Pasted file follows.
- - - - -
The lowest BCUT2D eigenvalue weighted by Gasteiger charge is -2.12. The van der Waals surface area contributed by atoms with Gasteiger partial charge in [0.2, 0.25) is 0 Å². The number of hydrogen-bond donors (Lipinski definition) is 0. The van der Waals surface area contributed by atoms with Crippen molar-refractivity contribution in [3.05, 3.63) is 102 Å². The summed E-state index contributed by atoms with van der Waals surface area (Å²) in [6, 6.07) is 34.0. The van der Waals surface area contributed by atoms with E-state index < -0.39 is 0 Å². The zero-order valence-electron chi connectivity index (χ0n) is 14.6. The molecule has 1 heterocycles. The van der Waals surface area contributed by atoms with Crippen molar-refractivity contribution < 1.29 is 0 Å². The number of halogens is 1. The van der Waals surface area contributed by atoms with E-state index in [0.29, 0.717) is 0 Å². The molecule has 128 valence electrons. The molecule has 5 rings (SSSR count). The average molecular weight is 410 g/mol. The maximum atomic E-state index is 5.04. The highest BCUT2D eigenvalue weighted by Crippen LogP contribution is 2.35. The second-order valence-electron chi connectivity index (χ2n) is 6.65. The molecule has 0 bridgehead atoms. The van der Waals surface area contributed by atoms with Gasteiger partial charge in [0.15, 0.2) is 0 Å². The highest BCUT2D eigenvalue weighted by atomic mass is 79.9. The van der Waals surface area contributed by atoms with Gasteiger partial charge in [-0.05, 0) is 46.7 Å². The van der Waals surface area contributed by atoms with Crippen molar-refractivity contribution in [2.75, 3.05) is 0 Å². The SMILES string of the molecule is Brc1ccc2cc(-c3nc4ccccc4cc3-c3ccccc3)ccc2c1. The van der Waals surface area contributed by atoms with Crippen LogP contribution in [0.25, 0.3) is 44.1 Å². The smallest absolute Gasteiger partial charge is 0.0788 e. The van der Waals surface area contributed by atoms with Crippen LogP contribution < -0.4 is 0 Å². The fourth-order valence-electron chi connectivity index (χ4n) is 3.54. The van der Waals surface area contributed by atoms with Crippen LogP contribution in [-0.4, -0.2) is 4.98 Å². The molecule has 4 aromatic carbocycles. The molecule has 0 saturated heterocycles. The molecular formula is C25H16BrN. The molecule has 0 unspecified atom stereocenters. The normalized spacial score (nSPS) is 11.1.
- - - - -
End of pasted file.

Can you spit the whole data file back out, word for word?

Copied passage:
The lowest BCUT2D eigenvalue weighted by Gasteiger charge is -2.12. The van der Waals surface area contributed by atoms with Gasteiger partial charge in [0.2, 0.25) is 0 Å². The number of hydrogen-bond donors (Lipinski definition) is 0. The van der Waals surface area contributed by atoms with Crippen molar-refractivity contribution in [3.05, 3.63) is 102 Å². The summed E-state index contributed by atoms with van der Waals surface area (Å²) in [6, 6.07) is 34.0. The van der Waals surface area contributed by atoms with E-state index < -0.39 is 0 Å². The zero-order valence-electron chi connectivity index (χ0n) is 14.6. The molecule has 1 heterocycles. The van der Waals surface area contributed by atoms with Crippen molar-refractivity contribution < 1.29 is 0 Å². The number of halogens is 1. The van der Waals surface area contributed by atoms with E-state index in [0.29, 0.717) is 0 Å². The molecule has 128 valence electrons. The molecule has 5 rings (SSSR count). The average molecular weight is 410 g/mol. The maximum atomic E-state index is 5.04. The highest BCUT2D eigenvalue weighted by Crippen LogP contribution is 2.35. The second-order valence-electron chi connectivity index (χ2n) is 6.65. The molecule has 0 bridgehead atoms. The van der Waals surface area contributed by atoms with Gasteiger partial charge in [0.15, 0.2) is 0 Å². The highest BCUT2D eigenvalue weighted by atomic mass is 79.9. The van der Waals surface area contributed by atoms with Gasteiger partial charge in [-0.05, 0) is 46.7 Å². The van der Waals surface area contributed by atoms with Crippen molar-refractivity contribution in [2.75, 3.05) is 0 Å². The SMILES string of the molecule is Brc1ccc2cc(-c3nc4ccccc4cc3-c3ccccc3)ccc2c1. The van der Waals surface area contributed by atoms with Crippen LogP contribution in [0.25, 0.3) is 44.1 Å². The smallest absolute Gasteiger partial charge is 0.0788 e. The van der Waals surface area contributed by atoms with Crippen LogP contribution < -0.4 is 0 Å². The fourth-order valence-electron chi connectivity index (χ4n) is 3.54. The van der Waals surface area contributed by atoms with Crippen LogP contribution in [-0.4, -0.2) is 4.98 Å². The molecule has 4 aromatic carbocycles. The molecule has 0 saturated heterocycles. The molecular formula is C25H16BrN. The molecule has 0 unspecified atom stereocenters. The normalized spacial score (nSPS) is 11.1.